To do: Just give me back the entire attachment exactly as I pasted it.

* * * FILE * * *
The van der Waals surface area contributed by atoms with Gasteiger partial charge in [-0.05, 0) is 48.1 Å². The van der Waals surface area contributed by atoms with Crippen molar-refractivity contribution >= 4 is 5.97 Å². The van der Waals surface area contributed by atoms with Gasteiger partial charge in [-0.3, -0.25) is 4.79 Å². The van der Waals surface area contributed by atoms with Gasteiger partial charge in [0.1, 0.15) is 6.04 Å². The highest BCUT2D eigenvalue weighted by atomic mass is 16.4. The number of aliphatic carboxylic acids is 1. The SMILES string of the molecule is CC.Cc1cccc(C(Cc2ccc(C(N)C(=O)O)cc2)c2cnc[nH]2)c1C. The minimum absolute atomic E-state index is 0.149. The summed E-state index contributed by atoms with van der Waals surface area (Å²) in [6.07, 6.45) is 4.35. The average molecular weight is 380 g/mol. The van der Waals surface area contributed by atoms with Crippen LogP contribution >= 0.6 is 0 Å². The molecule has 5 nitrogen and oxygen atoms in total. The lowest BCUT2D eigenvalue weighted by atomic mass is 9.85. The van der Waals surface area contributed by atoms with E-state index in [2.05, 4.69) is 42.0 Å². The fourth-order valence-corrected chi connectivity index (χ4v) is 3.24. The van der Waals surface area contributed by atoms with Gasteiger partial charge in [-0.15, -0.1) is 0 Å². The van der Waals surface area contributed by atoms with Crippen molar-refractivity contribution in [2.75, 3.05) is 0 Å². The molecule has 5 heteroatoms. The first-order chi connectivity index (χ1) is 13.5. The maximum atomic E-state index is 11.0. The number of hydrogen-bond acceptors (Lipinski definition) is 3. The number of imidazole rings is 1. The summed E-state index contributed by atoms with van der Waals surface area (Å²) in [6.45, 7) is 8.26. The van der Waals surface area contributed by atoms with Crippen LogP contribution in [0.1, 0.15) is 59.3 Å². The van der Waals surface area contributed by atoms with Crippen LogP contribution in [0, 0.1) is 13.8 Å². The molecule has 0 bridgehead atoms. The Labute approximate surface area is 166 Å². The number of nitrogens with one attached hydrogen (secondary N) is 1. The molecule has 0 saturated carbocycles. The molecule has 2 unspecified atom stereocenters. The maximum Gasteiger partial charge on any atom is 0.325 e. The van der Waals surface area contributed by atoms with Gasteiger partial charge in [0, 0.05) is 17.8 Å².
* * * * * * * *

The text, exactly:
The van der Waals surface area contributed by atoms with Gasteiger partial charge in [-0.05, 0) is 48.1 Å². The van der Waals surface area contributed by atoms with Crippen molar-refractivity contribution >= 4 is 5.97 Å². The van der Waals surface area contributed by atoms with Gasteiger partial charge in [-0.3, -0.25) is 4.79 Å². The van der Waals surface area contributed by atoms with Gasteiger partial charge in [0.1, 0.15) is 6.04 Å². The highest BCUT2D eigenvalue weighted by atomic mass is 16.4. The number of aliphatic carboxylic acids is 1. The SMILES string of the molecule is CC.Cc1cccc(C(Cc2ccc(C(N)C(=O)O)cc2)c2cnc[nH]2)c1C. The minimum absolute atomic E-state index is 0.149. The summed E-state index contributed by atoms with van der Waals surface area (Å²) in [6.07, 6.45) is 4.35. The average molecular weight is 380 g/mol. The van der Waals surface area contributed by atoms with Crippen LogP contribution >= 0.6 is 0 Å². The molecule has 5 nitrogen and oxygen atoms in total. The lowest BCUT2D eigenvalue weighted by atomic mass is 9.85. The van der Waals surface area contributed by atoms with E-state index in [2.05, 4.69) is 42.0 Å². The fourth-order valence-corrected chi connectivity index (χ4v) is 3.24. The van der Waals surface area contributed by atoms with Gasteiger partial charge in [-0.15, -0.1) is 0 Å². The van der Waals surface area contributed by atoms with Crippen molar-refractivity contribution in [2.75, 3.05) is 0 Å². The molecule has 5 heteroatoms. The first-order chi connectivity index (χ1) is 13.5. The maximum atomic E-state index is 11.0. The number of hydrogen-bond acceptors (Lipinski definition) is 3. The number of imidazole rings is 1. The summed E-state index contributed by atoms with van der Waals surface area (Å²) in [6.45, 7) is 8.26. The van der Waals surface area contributed by atoms with Crippen LogP contribution in [0.1, 0.15) is 59.3 Å². The van der Waals surface area contributed by atoms with Crippen LogP contribution in [0, 0.1) is 13.8 Å². The molecule has 0 bridgehead atoms. The Labute approximate surface area is 166 Å². The number of nitrogens with one attached hydrogen (secondary N) is 1. The molecule has 0 saturated carbocycles. The molecule has 2 unspecified atom stereocenters. The maximum Gasteiger partial charge on any atom is 0.325 e. The van der Waals surface area contributed by atoms with Gasteiger partial charge in [0, 0.05) is 17.8 Å².